Wow, weird how life turns out. One moment you’re trying to figure out what the hell happened, the next your forget whatever injustice occurred in the past whilst frantically trying to understand how you got here so quickly.
Not to toot my own horn or anything but I was a huge part of the Dalston scene a few years ago, I used to organise parties for friends, sometimes i’d even pluck up the courage to DJ at some of these parties and generally spend most weeks walking up and down “the strip” in search of fun! But all good things must come to an end and after 5 years of non-stop everything got really quiet. No more random emails for promoters or bar owners requesting my services. Mostly due to my reluctance to adapt to the changing environment and partly due to other factors outside of my control, I was out, banished from “scene”. I’d be lying if i said my ego didn’t take a dent, but I had to accept that my time was up, the new kids coming into scene needed to write their own history and I never wanted to be the old guy in the club trying to be down with the kidz, that’s gross!
During that time I realised that I actually enjoyed DJing, I wasn’t just in it for the clout, I loved everything about the culture that surrounded it, from the design of club themselves to the politics of programming parties, it’s all really fascinating and I would very much like to participate regardless of where it was or how many cool points it would earn me. This lead me down an interesting path where I’m now DJing every Friday in a local pub and once a month in a cool little bar not to far from where I live either. I get to play music I love for a small but enjoyable audience and they pay me for it, wild! And because of the good reputation I’ve built up for myself DJing away from the hipster crowds, it’s all come back full circle and I’ve been approached to DJ a couple times next month at The Three Compasses in Dalston, ha! Full circle…
I’m not sure what lessons can be gleamed from this but I think it might have something to do with patience and genuinely not caring what people think. If you have both and you truly love what you do you’ll get there, trust me!
Or you can listen to Gary Vee explain it better than I can.
I know it’s a bit late in the month but I went ahead a bought a few books I aim to finish reading by the end of the year. I wanted to end the year strong and after spending a good chunk of October / November finishing up books I hadn’t got around to reading this year, I’ve got some space on my reading list for a few more. Continue reading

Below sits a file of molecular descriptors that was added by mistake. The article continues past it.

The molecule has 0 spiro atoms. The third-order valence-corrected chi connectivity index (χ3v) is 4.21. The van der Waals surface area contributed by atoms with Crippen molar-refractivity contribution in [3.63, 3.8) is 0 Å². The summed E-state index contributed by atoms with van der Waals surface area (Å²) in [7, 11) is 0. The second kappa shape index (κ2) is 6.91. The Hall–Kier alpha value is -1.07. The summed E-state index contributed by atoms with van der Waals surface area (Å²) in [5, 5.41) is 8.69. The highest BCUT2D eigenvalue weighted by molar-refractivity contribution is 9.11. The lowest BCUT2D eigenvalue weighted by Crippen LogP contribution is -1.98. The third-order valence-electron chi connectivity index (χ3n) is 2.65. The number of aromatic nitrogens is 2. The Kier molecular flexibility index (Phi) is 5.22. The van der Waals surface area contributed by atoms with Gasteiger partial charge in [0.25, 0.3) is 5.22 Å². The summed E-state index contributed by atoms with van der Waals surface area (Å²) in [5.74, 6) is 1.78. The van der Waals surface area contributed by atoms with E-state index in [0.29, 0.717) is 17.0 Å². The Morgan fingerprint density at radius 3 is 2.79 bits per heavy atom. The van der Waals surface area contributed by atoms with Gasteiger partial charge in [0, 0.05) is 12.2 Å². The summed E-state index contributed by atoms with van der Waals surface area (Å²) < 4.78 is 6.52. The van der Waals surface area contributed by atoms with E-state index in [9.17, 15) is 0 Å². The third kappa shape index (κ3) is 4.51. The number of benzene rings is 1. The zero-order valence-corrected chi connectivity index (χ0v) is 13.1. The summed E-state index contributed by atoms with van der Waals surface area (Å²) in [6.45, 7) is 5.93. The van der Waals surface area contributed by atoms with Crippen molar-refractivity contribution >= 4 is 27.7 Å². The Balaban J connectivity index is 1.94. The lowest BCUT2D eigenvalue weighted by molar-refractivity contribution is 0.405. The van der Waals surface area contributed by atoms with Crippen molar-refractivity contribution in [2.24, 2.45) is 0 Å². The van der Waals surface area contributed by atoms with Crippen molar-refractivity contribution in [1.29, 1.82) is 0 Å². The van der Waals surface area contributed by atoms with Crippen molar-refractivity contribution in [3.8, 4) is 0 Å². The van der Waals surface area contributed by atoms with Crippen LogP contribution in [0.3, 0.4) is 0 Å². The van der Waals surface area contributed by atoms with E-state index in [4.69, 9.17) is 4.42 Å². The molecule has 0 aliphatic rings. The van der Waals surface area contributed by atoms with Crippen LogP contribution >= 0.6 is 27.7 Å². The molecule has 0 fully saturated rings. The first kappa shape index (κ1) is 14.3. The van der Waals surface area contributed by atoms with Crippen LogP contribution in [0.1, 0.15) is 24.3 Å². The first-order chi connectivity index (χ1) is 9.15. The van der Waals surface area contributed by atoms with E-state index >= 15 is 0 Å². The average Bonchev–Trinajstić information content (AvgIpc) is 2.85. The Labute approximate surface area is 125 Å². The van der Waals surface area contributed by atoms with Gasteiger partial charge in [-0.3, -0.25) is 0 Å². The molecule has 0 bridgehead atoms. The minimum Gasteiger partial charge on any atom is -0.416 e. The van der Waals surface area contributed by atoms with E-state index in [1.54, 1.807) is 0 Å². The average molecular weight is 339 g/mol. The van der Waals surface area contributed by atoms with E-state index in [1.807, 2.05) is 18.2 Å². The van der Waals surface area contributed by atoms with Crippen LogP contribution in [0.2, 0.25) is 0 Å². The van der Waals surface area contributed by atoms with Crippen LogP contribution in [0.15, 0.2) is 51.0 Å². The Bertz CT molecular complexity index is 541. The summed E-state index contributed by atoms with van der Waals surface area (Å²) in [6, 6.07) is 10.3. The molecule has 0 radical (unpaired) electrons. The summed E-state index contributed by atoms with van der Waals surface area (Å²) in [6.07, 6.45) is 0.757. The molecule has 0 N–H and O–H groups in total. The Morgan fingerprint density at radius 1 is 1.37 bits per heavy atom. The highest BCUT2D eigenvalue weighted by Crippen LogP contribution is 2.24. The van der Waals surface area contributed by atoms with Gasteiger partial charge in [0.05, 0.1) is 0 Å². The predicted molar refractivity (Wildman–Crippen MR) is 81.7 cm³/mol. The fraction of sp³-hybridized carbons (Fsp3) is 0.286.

I’m sure you’re aware but incase you’re not, Narcos season 4 is out now on Netflix and it’s just as good as season 1 if not better. It focuses on Mexico and the rise of Miguel Ángel Félix Gallardo aka The Godfather. It’s an amazing series, I don’t know how they do but somehow the writers of this make you root for the bad guy instead of the brave detective hell bent on stopping on “El Padrion” – Enrique ‘Kiki’ Camarena.
“These were DJ gigs that a lot of people would probably say, ‘Oh, that’s a shit DJ gig,'” she said. “But for me, it was really my school. In some of the pubs I would have to set up the PA myself. So I learned all these different things. I fine-tuned my mixing to a point where I was mixing all these different styles, and being able to do that was such a school to me. I value it so much.” – Violet
I value Violet so much too. This interview she did with Resident Advisor is incredibly honest and full of optimism, it’s super refreshing to hear someone of her stature talk so positively about the most mundane things and how it impacted her career. You can read the interview in full here.
And if you want to hear a DJ currently going through “school” playing in a local pub and loving every single minute of it, come hear me play at Tapped! this Friday more here.